Pacifist invasions : Arabic, translation & the postfrancophone lyric
Part of the Contemporary French and Francophone Cultures series
Pacifist Invasions is about what happens to the francophone lyric in the translingual Franco-Arabic context.
Drawing on lyric theory, comparative poetics, and linguistics, it demonstrates how Arabic literature and Islamic scripture pacifically invade French in the poetry of Habib Tengour (Algeria), Edmond Jabes (Egypt), Salah Stetie (Lebanon), Abdelwahab Meddeb (Tunisia), and Ryoko Sekiguchi (Japan).
Pacifist Invasions deploys side-by-side comparisons of classical Arabic literature, Islamic scripture, and the Arabic commentary traditions in the original language against the landscapes of modern and contemporary French and francophone literature, poetry, and poetics.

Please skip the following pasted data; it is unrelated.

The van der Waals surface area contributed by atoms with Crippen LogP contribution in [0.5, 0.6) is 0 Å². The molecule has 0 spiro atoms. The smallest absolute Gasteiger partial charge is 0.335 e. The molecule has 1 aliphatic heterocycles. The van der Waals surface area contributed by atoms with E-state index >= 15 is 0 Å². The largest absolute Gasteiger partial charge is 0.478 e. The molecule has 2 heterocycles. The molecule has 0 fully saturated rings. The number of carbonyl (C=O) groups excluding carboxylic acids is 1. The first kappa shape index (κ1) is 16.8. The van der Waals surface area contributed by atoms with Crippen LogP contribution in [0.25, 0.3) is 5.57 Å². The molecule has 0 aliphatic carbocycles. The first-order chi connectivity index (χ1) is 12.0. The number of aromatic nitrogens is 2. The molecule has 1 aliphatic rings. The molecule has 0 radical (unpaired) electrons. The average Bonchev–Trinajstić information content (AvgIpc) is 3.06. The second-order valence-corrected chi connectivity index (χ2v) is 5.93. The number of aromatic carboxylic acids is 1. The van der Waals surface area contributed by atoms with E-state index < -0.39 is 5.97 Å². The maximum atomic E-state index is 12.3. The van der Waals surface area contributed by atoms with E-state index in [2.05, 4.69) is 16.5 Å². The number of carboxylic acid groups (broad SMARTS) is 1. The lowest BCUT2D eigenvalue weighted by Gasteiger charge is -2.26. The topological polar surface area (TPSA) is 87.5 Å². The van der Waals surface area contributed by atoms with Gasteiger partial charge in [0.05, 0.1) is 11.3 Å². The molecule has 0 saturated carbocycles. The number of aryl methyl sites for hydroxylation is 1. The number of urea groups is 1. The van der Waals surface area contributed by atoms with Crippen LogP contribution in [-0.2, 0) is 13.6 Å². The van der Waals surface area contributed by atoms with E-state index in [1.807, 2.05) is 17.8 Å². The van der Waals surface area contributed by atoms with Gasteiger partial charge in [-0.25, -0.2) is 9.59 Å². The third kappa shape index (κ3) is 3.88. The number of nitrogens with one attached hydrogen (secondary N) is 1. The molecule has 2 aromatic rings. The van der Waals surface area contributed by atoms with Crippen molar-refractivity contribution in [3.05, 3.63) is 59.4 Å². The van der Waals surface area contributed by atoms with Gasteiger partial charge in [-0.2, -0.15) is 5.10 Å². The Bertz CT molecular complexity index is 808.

Detailed close readings reveal three generic modes of translating Arabic poetics into the French lyric, and the mechanisms by which poets foreignize French, as they engage in a translational and intertextual relationship with the history and world of Arabic literature. Through fine-grained analyses of poetry, translations, commentaries, chapbooks, art books, and essays, Pacifist Invasions proposes a cross-cultural history and rereading of French and francophone literatures in relation to the transversal translations and transmissions of classical Arabic poetics.
It offers a translingual, comparative repositioning of the field of francophone postcolonial studies along a fluid, translational Franco-Arabic axis.
The vision of the postfrancophone succeeds the point of exhaustion within the French poetic sociolect, with wide-ranging and surprising implications for the study of French and francophone poetry.